At a glance
- Reading and problem solving are good activities for your child to do at home.
- Play is an important part of your child's learning.
- Any homework should reinforce what your child learns in class.
- Schools develop homework policies with the help of teachers and parents.
- If your child is having difficulties with any homework activities speak to their teacher.
Public schools in NSW don't expect children in Kindergarten to complete formal homework. They encourage families to read with their children and be involved in family activities that assist the development of their skills in reading, mathematics and problem solving to make the most of what they are learning.
Learning through play
Thea Eyles, an early childhood expert with the NSW Department of Education and Communities, says young children in the early years of school need the time to play.
Homework should help build good learning habits; it shouldn't exhaust or turn kids off. Ken OlahNSW Department of Education and Communities
"I think the most powerful message around the homework issue for parents of children who are in Kindergarten and Year 1 is that playing is learning," Thea says.
"Early childhood educators know the importance of learning through play – it is this philosophy that forms the basis of early childhood education, and all of the international research supports this approach."
More formal homework usually starts in Years 1 and 2 where children may be asked to complete some maths, simple writing tasks, or an activity sheet. The purpose of this homework is to reinforce what has been learnt in class.
- to bridge the gap between learning at school and learning at home.
- parents to see what their child can do and to be involved in their learning.
- improve children's concentration and focus.
- children to retain and understand what they've been taught in class.
- prepare children for what they will be taught the next day.
- provide children with the challenges and stimulus they need to engage in their classwork.
NSW Department of Education curriculum expert Ken Olah says the homework policy, which schools use as a guide, is based on common sense.
"The amount of homework depends on the age of the student, the school context, the subject, the purpose for which the homework is set, and so on," he says.
"Homework should help build good learning habits; it shouldn't exhaust or turn kids off."
Schools develop their own homework policy with input from staff and parents. Ask your school for a copy.
If you find homework is becoming too much or is too difficult for your child, or there is something specific going on for your family that makes getting homework done a real challenge, have a chat with your child's teacher.
If kids are doing homework, they are probably not actively moving around. The number one argument I hear from teachers on why they give homework is to teach responsibility. Homework does not teach responsibility. If we are really concerned with students being responsible and if we are also concerned about them being healthy and well rounded I propose we sign students up for sports instead.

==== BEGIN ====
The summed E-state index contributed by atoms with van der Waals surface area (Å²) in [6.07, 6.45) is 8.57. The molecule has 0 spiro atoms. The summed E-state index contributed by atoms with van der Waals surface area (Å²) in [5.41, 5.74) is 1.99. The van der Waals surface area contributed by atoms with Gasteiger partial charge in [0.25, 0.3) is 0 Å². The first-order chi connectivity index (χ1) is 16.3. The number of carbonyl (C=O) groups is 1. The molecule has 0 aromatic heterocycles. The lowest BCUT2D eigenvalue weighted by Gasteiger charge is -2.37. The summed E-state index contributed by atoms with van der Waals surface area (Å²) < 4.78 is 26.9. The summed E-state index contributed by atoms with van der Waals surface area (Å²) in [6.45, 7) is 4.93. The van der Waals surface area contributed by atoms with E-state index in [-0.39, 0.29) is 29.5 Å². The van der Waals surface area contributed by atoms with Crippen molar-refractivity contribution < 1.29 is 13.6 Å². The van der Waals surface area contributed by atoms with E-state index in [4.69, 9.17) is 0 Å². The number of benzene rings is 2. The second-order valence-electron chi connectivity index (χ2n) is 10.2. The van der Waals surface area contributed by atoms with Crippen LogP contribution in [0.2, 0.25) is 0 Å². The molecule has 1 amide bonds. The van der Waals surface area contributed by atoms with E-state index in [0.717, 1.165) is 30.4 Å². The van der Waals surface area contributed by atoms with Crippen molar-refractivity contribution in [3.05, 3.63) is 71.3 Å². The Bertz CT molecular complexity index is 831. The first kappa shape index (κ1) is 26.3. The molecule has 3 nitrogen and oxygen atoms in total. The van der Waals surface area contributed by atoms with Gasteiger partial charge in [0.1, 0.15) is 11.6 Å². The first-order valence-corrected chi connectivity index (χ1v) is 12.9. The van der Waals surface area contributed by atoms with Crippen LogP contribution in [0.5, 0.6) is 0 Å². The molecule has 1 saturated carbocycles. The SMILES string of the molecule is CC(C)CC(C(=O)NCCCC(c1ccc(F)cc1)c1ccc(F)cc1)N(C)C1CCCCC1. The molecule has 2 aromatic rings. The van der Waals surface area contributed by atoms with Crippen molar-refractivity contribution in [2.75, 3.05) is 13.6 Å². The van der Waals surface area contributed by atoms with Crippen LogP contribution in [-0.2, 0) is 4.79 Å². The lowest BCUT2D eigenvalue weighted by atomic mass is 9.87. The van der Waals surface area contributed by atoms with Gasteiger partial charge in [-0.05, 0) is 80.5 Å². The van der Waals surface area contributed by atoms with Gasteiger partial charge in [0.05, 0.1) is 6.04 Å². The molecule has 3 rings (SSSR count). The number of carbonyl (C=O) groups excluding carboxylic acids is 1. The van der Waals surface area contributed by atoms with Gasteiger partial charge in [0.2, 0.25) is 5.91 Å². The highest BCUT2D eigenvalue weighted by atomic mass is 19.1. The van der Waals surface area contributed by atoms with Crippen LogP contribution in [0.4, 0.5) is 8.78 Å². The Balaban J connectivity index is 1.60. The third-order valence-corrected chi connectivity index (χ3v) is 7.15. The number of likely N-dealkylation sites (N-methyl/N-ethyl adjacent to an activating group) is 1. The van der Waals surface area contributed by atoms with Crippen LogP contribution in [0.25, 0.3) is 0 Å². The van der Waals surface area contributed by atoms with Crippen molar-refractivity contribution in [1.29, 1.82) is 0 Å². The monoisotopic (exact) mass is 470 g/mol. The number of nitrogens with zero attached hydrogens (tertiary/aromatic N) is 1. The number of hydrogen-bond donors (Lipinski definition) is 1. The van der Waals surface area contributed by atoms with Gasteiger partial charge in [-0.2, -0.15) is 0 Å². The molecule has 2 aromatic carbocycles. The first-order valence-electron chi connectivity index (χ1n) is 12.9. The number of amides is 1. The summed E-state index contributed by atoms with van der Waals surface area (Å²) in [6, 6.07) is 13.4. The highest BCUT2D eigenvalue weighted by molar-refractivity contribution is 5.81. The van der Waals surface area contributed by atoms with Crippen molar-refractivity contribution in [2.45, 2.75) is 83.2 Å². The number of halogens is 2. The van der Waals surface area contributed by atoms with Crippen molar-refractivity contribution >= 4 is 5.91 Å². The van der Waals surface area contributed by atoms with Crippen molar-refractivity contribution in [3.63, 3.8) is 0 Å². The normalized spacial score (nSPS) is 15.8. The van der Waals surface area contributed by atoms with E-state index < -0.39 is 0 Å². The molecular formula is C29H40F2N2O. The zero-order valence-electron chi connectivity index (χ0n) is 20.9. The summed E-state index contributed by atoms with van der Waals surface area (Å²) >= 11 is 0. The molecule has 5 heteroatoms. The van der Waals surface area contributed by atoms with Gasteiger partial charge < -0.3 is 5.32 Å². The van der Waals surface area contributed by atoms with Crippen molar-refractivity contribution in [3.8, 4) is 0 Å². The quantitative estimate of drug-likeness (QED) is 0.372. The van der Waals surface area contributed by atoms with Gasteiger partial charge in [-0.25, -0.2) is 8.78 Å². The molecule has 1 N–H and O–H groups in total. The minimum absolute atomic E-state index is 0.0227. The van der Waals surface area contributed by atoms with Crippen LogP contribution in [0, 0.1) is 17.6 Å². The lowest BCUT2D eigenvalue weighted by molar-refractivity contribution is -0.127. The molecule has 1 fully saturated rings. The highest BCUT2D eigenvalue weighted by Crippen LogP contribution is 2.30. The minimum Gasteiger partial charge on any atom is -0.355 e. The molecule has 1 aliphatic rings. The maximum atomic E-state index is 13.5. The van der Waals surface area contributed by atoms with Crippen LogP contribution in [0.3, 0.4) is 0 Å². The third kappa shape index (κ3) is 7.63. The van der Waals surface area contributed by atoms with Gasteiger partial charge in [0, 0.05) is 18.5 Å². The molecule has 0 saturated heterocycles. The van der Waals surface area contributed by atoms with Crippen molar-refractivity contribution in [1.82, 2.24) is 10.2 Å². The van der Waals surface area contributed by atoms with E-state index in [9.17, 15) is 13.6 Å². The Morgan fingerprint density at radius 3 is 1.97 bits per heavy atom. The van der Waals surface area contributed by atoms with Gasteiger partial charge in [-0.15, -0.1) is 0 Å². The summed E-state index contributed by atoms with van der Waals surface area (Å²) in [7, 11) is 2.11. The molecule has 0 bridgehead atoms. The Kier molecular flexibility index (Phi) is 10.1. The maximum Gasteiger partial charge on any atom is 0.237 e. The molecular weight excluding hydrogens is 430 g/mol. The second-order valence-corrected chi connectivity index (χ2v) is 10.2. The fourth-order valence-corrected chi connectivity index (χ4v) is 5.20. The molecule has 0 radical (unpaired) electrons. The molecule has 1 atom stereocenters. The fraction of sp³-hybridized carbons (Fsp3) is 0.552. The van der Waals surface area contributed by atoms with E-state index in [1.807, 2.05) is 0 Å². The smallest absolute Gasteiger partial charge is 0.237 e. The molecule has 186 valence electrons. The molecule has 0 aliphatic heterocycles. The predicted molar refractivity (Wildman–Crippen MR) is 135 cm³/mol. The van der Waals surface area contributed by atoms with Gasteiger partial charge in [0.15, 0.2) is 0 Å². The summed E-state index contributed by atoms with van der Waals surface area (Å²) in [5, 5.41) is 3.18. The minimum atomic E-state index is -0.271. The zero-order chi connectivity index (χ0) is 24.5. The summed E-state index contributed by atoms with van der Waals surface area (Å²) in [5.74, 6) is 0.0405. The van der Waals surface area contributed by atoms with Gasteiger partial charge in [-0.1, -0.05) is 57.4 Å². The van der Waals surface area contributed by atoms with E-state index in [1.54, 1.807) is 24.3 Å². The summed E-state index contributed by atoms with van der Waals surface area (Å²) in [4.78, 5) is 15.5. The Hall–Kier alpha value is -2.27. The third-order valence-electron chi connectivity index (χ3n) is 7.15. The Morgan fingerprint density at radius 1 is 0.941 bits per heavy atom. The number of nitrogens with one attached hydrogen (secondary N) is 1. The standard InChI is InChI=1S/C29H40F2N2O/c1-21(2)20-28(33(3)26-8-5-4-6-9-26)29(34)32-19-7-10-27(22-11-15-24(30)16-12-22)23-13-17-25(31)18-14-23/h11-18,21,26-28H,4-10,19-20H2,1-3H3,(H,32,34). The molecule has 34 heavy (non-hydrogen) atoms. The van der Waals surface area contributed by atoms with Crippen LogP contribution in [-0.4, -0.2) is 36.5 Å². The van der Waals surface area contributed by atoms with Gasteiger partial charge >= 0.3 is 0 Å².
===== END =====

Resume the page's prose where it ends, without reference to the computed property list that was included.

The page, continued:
Homework is out of control. In some schools homework is averaging 3.1 hours per night. That is on top of the 7 hours that students were at school. Kids are being assigned more homework than ever. The 10 minute per grade level rule was not based on research and it is not being followed in most cases. For elementary school children, in particular, there is little benefit.
“All of our results indicate that homework as it is now being assigned discriminates against children whose parents don’t have a college degree, against parents who have English as a second language, against, essentially, parents who are poor.”
Homework leaves less time for kids to spend with their families, causes stress in families, deprives kids of sleep, and makes it harder to participate in co-curricular activities. Is the “value” of homework worth more than spending time with family? Worth more than being active? Worth more than being involved in the community?
There are many benefits to students participating in sports. They are physically active, they learn to work on a team, they demonstrate increases in academics, and an increase in self-confidence and concentration.
There is a lot of research to support the benefits of activity and sports. Let’s listen to the research that homework is not that helpful but sports are. Homework causes stress. Physical activity relieves stress. How about we stop giving kids homework so they can choose healthier options.Copyright secured by Digiprove © 2015